Newly appointed Ministers are subjected to much unsolicited advice. Sean Fraser, just appointed this week as Minister of Immigration, Refugees and Citizenship Canada (IRCC), can add this article to his pile of to-be-read advice.
Last week a report titled, “IRCC Anti-Racism Employee Focus Groups” was quietly added to the government of Canada’s website. Marco Mendicino, the outgoing IRCC Minister, did not hold a press conference nor issue a news release to address the report’s damning findings. I recommend that you read it, but it is not posted on the IRCC website. You will find it buried in a government of Canada publication site. In the government of today, good news turns into press releases and photo opportunities. Bad news goes to the government archive to die quietly of neglect.
After holding focus groups with self-selected IRCC workers, the report found, in part, that racialized workers at IRCC had limited growth opportunities, were subjected to racist tropes and comments, and lacked specific processes for management to deal with complaints about racism. The Office of Conflict Resolution, which does exist, assists with information on how to make complaints but has “no power to act.” There are also allegations about how this toxic culture may affect the way IRCC processes applications.
It may be 2021, but for this Ministry, it may as well be 1971, the year when Canada’s multiculturalism policy was adopted. In response to the report, IRCC’s communications professionals sent out the usual statements about taking the report “very seriously” and promising rather vague future action.
My first piece of advice to the new Minister is for him to get in front of this growing problem and to make it a priority in his mandate. With a budget of more than $2 billion and over 7,000 employees, not having clear anti-racism policies that identify how to make complaints, transparent processes to be followed, and consequences for racist behaviour, is simply not acceptable.
These findings are “indicative, rather than definitive,” the report notes. We need to find out what is definitively happening.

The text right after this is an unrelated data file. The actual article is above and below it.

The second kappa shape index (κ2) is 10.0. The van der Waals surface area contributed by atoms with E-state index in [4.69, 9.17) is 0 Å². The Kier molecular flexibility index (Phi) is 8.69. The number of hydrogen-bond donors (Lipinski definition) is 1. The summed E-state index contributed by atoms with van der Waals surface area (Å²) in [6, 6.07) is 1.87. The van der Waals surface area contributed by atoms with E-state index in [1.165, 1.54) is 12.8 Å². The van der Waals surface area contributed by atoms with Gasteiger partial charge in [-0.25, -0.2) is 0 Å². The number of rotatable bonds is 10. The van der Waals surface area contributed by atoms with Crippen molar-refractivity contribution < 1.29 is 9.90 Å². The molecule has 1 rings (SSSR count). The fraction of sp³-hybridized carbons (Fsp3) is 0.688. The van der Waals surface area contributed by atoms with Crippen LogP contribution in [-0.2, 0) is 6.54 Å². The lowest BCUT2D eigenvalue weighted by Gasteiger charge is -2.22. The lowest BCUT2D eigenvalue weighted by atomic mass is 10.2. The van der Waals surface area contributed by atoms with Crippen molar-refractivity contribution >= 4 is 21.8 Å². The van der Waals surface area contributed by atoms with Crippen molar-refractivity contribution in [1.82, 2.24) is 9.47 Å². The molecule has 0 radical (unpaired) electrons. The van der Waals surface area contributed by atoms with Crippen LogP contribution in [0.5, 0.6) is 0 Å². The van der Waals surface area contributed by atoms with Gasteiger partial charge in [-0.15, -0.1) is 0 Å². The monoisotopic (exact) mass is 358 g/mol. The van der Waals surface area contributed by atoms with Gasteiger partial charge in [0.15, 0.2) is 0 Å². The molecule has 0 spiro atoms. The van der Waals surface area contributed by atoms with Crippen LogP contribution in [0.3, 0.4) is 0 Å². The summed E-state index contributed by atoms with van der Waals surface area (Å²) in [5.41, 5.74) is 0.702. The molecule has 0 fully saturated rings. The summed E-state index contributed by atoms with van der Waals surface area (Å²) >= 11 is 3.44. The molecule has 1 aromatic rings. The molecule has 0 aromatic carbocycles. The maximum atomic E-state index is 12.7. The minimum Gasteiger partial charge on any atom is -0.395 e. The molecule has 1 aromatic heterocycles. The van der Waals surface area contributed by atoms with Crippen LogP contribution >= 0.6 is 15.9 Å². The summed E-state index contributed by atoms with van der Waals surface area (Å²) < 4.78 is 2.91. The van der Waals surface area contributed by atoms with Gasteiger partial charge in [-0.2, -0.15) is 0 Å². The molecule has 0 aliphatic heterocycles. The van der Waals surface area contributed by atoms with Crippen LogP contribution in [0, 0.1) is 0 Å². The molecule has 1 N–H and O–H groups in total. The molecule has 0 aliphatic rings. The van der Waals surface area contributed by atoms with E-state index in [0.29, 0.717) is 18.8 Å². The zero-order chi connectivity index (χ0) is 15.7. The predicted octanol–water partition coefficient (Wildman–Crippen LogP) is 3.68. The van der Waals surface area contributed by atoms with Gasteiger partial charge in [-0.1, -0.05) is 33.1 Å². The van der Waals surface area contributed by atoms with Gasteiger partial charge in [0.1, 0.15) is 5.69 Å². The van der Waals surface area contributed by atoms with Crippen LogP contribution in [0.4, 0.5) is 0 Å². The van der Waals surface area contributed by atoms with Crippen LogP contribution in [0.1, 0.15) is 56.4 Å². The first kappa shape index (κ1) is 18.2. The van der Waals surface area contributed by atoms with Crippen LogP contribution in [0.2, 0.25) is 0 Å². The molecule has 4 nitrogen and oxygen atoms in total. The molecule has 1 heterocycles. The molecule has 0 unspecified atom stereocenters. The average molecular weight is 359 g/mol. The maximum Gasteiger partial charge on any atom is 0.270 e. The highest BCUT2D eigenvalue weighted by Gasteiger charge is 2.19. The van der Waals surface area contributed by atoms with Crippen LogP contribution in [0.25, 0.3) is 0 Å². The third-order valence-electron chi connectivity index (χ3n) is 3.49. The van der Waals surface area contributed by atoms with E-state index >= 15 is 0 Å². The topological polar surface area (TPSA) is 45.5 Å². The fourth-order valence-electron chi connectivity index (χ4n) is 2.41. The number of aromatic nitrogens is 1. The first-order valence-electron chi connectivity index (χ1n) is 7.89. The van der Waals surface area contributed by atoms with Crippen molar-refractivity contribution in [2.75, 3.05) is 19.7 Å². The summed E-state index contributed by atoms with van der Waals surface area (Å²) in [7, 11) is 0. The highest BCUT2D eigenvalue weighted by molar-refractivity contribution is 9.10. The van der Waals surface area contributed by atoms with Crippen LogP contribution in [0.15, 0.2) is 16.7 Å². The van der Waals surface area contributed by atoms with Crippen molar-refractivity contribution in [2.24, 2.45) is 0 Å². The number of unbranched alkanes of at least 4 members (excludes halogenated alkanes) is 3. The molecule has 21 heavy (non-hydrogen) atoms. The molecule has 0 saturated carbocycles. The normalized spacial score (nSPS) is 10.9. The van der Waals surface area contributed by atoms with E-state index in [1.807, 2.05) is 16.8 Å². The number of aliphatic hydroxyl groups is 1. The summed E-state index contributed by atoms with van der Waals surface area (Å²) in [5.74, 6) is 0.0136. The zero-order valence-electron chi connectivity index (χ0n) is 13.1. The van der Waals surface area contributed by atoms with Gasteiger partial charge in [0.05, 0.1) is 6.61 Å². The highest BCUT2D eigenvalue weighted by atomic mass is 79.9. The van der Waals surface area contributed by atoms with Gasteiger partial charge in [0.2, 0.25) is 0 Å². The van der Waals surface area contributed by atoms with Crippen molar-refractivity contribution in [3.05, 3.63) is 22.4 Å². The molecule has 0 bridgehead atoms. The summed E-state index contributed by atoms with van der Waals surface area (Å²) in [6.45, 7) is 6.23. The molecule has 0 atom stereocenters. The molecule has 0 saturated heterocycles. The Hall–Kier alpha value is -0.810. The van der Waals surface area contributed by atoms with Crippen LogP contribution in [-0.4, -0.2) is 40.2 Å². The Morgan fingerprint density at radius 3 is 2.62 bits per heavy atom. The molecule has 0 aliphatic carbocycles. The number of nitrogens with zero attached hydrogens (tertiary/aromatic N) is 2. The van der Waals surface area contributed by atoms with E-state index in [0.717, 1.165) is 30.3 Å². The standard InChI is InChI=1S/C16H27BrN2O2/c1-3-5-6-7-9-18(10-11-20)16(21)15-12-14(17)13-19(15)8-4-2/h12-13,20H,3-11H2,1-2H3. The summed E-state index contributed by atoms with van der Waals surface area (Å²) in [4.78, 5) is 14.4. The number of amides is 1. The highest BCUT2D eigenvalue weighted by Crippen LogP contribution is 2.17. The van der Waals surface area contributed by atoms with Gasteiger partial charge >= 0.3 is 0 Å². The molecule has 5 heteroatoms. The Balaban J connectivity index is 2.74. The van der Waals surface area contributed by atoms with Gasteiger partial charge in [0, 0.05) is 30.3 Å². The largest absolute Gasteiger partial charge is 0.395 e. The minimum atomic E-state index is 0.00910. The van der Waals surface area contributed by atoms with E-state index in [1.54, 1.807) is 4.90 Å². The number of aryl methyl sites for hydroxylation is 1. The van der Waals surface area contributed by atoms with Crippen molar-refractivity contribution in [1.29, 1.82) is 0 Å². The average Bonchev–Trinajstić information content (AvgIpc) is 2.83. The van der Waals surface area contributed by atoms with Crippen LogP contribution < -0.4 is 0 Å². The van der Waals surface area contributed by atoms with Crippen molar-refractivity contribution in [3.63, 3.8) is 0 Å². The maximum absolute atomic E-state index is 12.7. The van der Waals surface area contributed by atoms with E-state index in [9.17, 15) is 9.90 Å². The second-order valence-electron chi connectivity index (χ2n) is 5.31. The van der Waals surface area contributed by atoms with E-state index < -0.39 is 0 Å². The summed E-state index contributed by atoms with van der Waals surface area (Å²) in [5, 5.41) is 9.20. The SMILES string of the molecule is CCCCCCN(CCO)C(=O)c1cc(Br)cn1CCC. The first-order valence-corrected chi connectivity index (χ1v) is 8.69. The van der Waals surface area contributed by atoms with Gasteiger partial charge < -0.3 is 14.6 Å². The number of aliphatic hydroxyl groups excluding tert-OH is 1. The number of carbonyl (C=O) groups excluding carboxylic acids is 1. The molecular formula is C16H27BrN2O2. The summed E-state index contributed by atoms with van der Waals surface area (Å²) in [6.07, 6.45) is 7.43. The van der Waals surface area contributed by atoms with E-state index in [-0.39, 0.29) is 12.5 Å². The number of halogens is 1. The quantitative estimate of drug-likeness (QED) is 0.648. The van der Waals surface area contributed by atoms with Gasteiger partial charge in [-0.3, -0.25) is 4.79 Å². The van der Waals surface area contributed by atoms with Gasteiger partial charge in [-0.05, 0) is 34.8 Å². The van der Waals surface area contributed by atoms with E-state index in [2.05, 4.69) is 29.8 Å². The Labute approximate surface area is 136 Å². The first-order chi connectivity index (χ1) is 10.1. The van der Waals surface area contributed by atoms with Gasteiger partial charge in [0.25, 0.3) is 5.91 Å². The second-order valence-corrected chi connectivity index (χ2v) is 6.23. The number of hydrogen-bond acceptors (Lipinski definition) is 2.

While IRCC virtue signals how much it is doing to help new immigrants and refugees (many of them racialized) come to Canada, it should not forget that until 1967, Canada’s immigration policies were race-based. For immigrant communities in Canada, the Japanese Internment, the Chinese Head Tax, and the Komagata Maru Incident are not just distant memories but a part of lived, generational histories.
Canada, as a state, has repeatedly apologized for its conduct and pledged to do better. So, do better.
The report’s finding that participants shared stories of implicit racial biases among decision makers, “as well as administrative practices that introduce biases or other potential for bias over time,” might be the most serious systemic problem highlighted.
IRCC is very quickly moving towards using machine driven, artificial intelligence (AI) decision making for many of its visa streams. Human biases influence how AI is programmed and implemented. Experts at the University of Toronto International Human Rights Program have already identified that IRCC is a “high-risk laboratory” for such experiments in decision making.
More recently, IRCC has begun to implement a “Chinook” database process which destroys “transitory working notes” and attempts to limit how visa officer decisions can be appealed. These processing changes, implemented and about to be implemented, are a recipe for disaster when IRCC itself is being accused of racist behaviour by its own workers.
A second piece of advice for the Minister is to point out that IRCC’s overseas visa offices have a systemic problem. These visa offices have long been rumoured to act in a racially biased manner towards racialized applicants. Check out the IRCC data.
There are significant differentials in visa approval rates around the world. You will see a pattern. In part, the pattern is about those who have economic security and those who do not. The rich versus the poor. But, in part, the pattern is also about race.
If the Minister wishes to instill confidence that fair decisions are being made, he needs to dig deeper into what his own workers are telling him in this report. The process will be difficult and there will be much resistance, but the Minister must champion these issues as a priority.
As I wait for the new Minister’s Mandate Letter to be released, I urge him to make his own mandate priority: find out more about racism at IRCC and work to eliminate it. The legacy of his tenure may rest on what he did, and what he refused to do.